Jamaica College launches robotics programme

Jamaica College launches robotics programme

Sunday, December 20, 2009

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JAMAICA College (JC) has announced the establishment of a robotics programme and its entry in the premier robotics competition in the United States -- US FIRST Robotics Competition -- for high school students.

The Jamaica College Old Boys Association of New York will partner JC in the project and is planning the creation of a fully outfitted robotics lab at JC and practical applications of robotics adopted in JC's science education.

The project marks the historic first entry of a Caribbean high school in the robotics field and its organisers hope to pave the way for the popularisation of artificial intelligence technology in Jamaica and the region.

With the rapid adoption of technology widely recognised as vital to Jamaica's progress, JC is seeking to use robotics to motivate students to consider careers in engineering and science.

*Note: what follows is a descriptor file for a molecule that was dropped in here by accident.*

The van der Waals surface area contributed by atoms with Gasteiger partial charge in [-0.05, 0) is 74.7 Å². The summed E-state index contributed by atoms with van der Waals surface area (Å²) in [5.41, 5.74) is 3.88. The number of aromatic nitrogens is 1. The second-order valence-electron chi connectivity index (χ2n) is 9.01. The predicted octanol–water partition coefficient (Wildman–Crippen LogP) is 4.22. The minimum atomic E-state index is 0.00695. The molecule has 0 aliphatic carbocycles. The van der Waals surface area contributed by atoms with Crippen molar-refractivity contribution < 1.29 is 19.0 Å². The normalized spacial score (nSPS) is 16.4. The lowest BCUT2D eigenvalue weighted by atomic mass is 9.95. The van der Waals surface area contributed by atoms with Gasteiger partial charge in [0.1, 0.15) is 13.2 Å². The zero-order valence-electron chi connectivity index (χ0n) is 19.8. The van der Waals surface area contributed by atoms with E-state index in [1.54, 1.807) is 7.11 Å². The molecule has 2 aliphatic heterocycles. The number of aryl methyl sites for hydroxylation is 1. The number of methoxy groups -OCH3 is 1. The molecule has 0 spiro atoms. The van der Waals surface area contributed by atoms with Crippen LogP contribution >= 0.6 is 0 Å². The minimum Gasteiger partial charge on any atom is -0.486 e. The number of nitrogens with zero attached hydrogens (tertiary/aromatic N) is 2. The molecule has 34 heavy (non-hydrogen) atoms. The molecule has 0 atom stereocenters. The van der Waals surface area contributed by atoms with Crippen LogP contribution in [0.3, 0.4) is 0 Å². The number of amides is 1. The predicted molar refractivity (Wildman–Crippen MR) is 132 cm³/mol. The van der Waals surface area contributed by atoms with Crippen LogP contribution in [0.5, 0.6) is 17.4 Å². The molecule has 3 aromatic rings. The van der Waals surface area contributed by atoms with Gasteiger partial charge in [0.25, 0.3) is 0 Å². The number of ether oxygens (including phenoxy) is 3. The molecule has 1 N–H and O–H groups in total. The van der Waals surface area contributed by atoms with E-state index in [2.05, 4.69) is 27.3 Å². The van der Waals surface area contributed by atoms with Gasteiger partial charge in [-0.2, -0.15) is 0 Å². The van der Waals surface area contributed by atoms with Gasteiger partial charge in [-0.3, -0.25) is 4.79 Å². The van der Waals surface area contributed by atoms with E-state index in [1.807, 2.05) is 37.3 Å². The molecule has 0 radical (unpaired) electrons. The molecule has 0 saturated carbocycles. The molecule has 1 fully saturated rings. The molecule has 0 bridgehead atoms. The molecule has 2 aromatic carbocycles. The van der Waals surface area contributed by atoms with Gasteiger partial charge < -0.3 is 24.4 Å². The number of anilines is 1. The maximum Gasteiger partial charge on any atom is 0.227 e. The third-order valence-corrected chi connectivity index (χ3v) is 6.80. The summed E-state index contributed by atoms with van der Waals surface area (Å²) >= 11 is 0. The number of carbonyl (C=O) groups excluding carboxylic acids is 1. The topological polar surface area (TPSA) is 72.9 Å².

Studies indicate that students participating in the US FIRST competition, in comparison with their peer group, are, JC said:

*More than three times as likely to major specifically in engineering.

*Significantly more likely to expect to achieve a post graduate degree.

*More than twice as likely to expect to pursue a career in science and technology.

*Nearly four times as likely to expect to pursue a career specifically in engineering.

"We are very pleased to have the opportunity to establish our robotics programme and participate in the prestigious FIRST competition," said Ruel Reid, principal of Jamaica College. "The entire science programme at JC will benefit from the project. Staff and students alike are very appreciative and excited."

The project will be formally launched at JC next month. Then, JC stakeholders and members of the academic community will be able to get details of the programme and how it is intended to transform science education at JC with practical applications in computer software and hardware development, engineering, mathematics and general problem-solving techniques.

Dr David Levermore, a research engineer and JC alumnus, heads the project technical team.

"The experience will not only be challenging and exciting, but the students will develop greater self-confidence, technical knowledge and valuable teamwork as well as leadership skills," he said.

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